“Pray for me, I drive Highway 60”.
That is the slogan of the Southwest Minnesota Highway 60 Action Corporation that was organized in 1960. The groups purpose back then, as it is today, was to promote the improvement of Minnesota TH 60. They are still praying and waiting 48 years later. Last Thursday, July 24, 380 people gathered in Windom to share their experiences about traveling on Highway 60 and to urge Minnesota Department of Transportation (MNDOT) officials to complete the 4-lane expansion.
MNDOT Commissioner Thomas K. Sorel got an earful as about 25 of the 380 in attendance were able to speak over the course of the two and a half hour meeting. Worthington Daily Globe reporter Julie Buntjer covered the event and led her story with this:
One by one they walked to the microphone, sat down and shared their death-defying experiences on a stretch of Minnesota 60 that not once, not twice, but three times changes from two-lane to four-lane traffic between Windom and St. James.
From an aunt, friend and cousin who shared their stories of 28-year-old Jamie Torkelson, killed in a head-on collision on the highway on May 6, 2005, to retired school bus drivers, business people, truck drivers and city and county leaders — they pleaded with newly-appointed transportation commissioner Thomas Sorel and MnDOT officials to find the money to complete the four-lane expansion.
The Cottonwood County Citizen also covered the event: Highway 60 meeting attracts 380 to Windom Community Center.
Two area lawmakers and state transportation commissioner Thomas Sorel left Windom with a stronger sense of Highway 60’s flaws and the public’s resolve after last night’s meeting at the Windom Community Center.More than 380 people were on hand, several of them were there specifically to provide testimony on the dangers of the controversial highway. One after another, residents testified about cases where motorists became confused by the highway’s mixture of two-lane and four-lane stretches. Most stories ended with someone in the wrong lane and a “near miss,” injuries, or a fatality.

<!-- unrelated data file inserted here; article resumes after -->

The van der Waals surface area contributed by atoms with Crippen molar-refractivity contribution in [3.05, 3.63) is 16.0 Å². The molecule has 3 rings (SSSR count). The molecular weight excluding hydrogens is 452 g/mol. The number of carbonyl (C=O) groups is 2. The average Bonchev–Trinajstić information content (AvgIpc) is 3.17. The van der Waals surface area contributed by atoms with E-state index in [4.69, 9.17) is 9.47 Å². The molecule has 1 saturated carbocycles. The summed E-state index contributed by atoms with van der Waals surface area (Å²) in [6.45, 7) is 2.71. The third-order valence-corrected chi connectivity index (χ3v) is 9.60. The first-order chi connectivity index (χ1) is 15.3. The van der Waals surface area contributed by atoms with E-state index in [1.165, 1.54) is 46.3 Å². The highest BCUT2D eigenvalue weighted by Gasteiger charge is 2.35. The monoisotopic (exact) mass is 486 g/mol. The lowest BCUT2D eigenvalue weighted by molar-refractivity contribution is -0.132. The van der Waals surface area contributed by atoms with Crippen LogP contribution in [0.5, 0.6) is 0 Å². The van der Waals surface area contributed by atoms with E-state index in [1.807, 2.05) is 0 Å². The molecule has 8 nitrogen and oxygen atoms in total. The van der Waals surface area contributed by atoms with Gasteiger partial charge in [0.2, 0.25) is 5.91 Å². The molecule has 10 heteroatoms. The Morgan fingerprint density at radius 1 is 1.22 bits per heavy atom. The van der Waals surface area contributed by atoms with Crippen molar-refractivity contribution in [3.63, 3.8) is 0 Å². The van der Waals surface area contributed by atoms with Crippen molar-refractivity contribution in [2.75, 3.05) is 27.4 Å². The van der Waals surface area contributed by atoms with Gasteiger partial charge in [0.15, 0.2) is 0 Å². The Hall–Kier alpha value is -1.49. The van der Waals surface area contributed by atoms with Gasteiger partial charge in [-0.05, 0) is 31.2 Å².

The room fell dead silent following two different stories regarding close calls involving school buses full of students.
Lawmakers, such as Sen. Jim Vickerman and Rep. Rod Hamilton expressed frustration that MnDOT leaders have failed to comply with a bill the state’s lawmakers approved this past spring - a bill that requires all of Highway 60 to be completed. Read the rest here.
Rahn Larson, editor of the Cottonwood County Citizen, questions the power and decision making of the officials at MNDOT in his editorial: MnDot vs. lawmakers? Larson asks:
Can a state agency simply refuse to enact an order passed by the Minnesota Legislature?
He then goes on to list a number of facts that proves the intent of the legislature to finish Highway 60 and then has this to say:
OK, so the bill was approved and the legislative intent was confirmed and even stressed to MnDOT leaders at least twice. So the real question is this: “Who is calling the shots for Minnesota - the legislature, or department heads for the various departments?
State Senator Jim Vickerman (DFL) and Representative Rod Hamilton (GOP) were both at this meeting in Windom but missing in action was Representative Doug Magnus (GOP). Of course it was probably a wise decision on his part to stay away from such a large gathering since he supported Governor Tim Pawlenty’s veto of the transportation legislation. Fortunately the legislature was able to overide that veto.
In the coming week we will probably find out if Governor Pawlenty will be chosen as McCain’s running mate. He will probably bring along his veto pen. We will also remember the collapse of the I35W bridge. Our infrasturcture needs our obvious and urgent and we could use some real leadership on this issue. Unfortunately we have not received that from the Governor or Representative Magnus.
The Worthington Daily Globe has this compelling audio of Hillary Mathis speaking of her cousin’s tragic death on Highway 60.
(click the arrow)
Peace & solidarity,